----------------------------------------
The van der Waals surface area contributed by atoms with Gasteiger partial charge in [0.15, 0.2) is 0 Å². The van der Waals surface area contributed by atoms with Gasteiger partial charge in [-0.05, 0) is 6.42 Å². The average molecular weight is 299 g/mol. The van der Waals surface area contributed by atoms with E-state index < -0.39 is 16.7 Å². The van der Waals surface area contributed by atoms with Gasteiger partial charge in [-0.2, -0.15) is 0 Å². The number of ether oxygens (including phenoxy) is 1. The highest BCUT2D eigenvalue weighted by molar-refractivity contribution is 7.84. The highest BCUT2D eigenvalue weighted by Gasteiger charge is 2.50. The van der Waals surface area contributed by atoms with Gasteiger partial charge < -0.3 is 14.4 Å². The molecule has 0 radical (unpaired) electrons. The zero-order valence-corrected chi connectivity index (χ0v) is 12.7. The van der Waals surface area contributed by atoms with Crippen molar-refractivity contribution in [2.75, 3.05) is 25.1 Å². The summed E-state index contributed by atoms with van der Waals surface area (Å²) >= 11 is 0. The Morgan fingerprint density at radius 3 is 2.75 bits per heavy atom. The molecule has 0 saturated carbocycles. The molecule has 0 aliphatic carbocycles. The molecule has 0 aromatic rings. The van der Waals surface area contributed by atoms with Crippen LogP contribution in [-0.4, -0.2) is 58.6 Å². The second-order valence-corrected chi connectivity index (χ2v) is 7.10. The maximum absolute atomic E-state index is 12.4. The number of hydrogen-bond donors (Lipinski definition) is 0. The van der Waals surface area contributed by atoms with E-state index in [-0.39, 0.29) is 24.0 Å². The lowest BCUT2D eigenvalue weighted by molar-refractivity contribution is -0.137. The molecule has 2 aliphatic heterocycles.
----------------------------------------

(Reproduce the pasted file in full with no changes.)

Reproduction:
The van der Waals surface area contributed by atoms with Gasteiger partial charge in [0.15, 0.2) is 0 Å². The van der Waals surface area contributed by atoms with Gasteiger partial charge in [-0.05, 0) is 6.42 Å². The average molecular weight is 299 g/mol. The van der Waals surface area contributed by atoms with E-state index < -0.39 is 16.7 Å². The van der Waals surface area contributed by atoms with Gasteiger partial charge in [-0.2, -0.15) is 0 Å². The number of ether oxygens (including phenoxy) is 1. The highest BCUT2D eigenvalue weighted by molar-refractivity contribution is 7.84. The highest BCUT2D eigenvalue weighted by Gasteiger charge is 2.50. The van der Waals surface area contributed by atoms with Gasteiger partial charge < -0.3 is 14.4 Å². The molecule has 0 radical (unpaired) electrons. The zero-order valence-corrected chi connectivity index (χ0v) is 12.7. The van der Waals surface area contributed by atoms with Crippen molar-refractivity contribution in [2.75, 3.05) is 25.1 Å². The summed E-state index contributed by atoms with van der Waals surface area (Å²) >= 11 is 0. The Morgan fingerprint density at radius 3 is 2.75 bits per heavy atom. The molecule has 0 saturated carbocycles. The molecule has 0 aliphatic carbocycles. The molecule has 0 aromatic rings. The van der Waals surface area contributed by atoms with Crippen LogP contribution in [-0.4, -0.2) is 58.6 Å². The second-order valence-corrected chi connectivity index (χ2v) is 7.10. The maximum absolute atomic E-state index is 12.4. The number of hydrogen-bond donors (Lipinski definition) is 0. The van der Waals surface area contributed by atoms with E-state index in [-0.39, 0.29) is 24.0 Å². The lowest BCUT2D eigenvalue weighted by molar-refractivity contribution is -0.137. The molecule has 2 aliphatic heterocycles.